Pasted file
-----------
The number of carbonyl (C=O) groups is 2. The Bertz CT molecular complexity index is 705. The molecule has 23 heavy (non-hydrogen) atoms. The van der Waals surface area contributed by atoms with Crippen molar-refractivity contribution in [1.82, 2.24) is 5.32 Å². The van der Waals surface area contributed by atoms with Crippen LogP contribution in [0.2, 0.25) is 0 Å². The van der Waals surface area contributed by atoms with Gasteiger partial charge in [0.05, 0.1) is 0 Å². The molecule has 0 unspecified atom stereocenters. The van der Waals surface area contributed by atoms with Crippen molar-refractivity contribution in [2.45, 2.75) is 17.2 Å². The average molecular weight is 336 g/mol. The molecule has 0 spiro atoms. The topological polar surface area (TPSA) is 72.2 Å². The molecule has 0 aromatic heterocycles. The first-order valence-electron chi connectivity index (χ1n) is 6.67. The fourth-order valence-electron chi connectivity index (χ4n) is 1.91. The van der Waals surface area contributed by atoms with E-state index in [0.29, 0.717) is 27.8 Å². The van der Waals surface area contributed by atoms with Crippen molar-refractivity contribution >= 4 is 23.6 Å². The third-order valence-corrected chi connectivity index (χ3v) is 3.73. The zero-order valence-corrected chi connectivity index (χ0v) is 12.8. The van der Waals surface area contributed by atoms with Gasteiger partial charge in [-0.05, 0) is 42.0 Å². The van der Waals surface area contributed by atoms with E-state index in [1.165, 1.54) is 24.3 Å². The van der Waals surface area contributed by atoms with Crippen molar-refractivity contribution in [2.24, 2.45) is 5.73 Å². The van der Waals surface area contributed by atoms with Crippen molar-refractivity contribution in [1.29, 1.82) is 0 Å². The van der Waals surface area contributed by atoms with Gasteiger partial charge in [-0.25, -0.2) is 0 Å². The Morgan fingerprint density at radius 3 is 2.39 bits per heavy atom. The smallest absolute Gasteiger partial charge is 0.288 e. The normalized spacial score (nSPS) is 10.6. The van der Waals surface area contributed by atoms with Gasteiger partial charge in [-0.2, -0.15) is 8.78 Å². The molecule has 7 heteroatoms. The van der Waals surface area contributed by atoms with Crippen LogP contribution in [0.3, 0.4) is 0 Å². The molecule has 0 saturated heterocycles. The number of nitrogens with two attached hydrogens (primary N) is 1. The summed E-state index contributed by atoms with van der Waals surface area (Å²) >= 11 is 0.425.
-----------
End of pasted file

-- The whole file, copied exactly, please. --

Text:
The number of carbonyl (C=O) groups is 2. The Bertz CT molecular complexity index is 705. The molecule has 23 heavy (non-hydrogen) atoms. The van der Waals surface area contributed by atoms with Crippen molar-refractivity contribution in [1.82, 2.24) is 5.32 Å². The van der Waals surface area contributed by atoms with Crippen LogP contribution in [0.2, 0.25) is 0 Å². The van der Waals surface area contributed by atoms with Gasteiger partial charge in [0.05, 0.1) is 0 Å². The molecule has 0 unspecified atom stereocenters. The van der Waals surface area contributed by atoms with Crippen molar-refractivity contribution in [2.45, 2.75) is 17.2 Å². The average molecular weight is 336 g/mol. The molecule has 0 spiro atoms. The topological polar surface area (TPSA) is 72.2 Å². The molecule has 0 aromatic heterocycles. The first-order valence-electron chi connectivity index (χ1n) is 6.67. The fourth-order valence-electron chi connectivity index (χ4n) is 1.91. The van der Waals surface area contributed by atoms with E-state index in [0.29, 0.717) is 27.8 Å². The van der Waals surface area contributed by atoms with Crippen molar-refractivity contribution >= 4 is 23.6 Å². The third-order valence-corrected chi connectivity index (χ3v) is 3.73. The zero-order valence-corrected chi connectivity index (χ0v) is 12.8. The van der Waals surface area contributed by atoms with Gasteiger partial charge in [-0.05, 0) is 42.0 Å². The van der Waals surface area contributed by atoms with E-state index in [1.165, 1.54) is 24.3 Å². The van der Waals surface area contributed by atoms with Crippen molar-refractivity contribution in [2.24, 2.45) is 5.73 Å². The van der Waals surface area contributed by atoms with Crippen molar-refractivity contribution in [1.29, 1.82) is 0 Å². The van der Waals surface area contributed by atoms with Gasteiger partial charge in [-0.25, -0.2) is 0 Å². The Morgan fingerprint density at radius 3 is 2.39 bits per heavy atom. The smallest absolute Gasteiger partial charge is 0.288 e. The normalized spacial score (nSPS) is 10.6. The van der Waals surface area contributed by atoms with Gasteiger partial charge in [-0.2, -0.15) is 8.78 Å². The molecule has 7 heteroatoms. The van der Waals surface area contributed by atoms with Crippen LogP contribution in [0.3, 0.4) is 0 Å². The molecule has 0 saturated heterocycles. The number of nitrogens with two attached hydrogens (primary N) is 1. The summed E-state index contributed by atoms with van der Waals surface area (Å²) >= 11 is 0.425.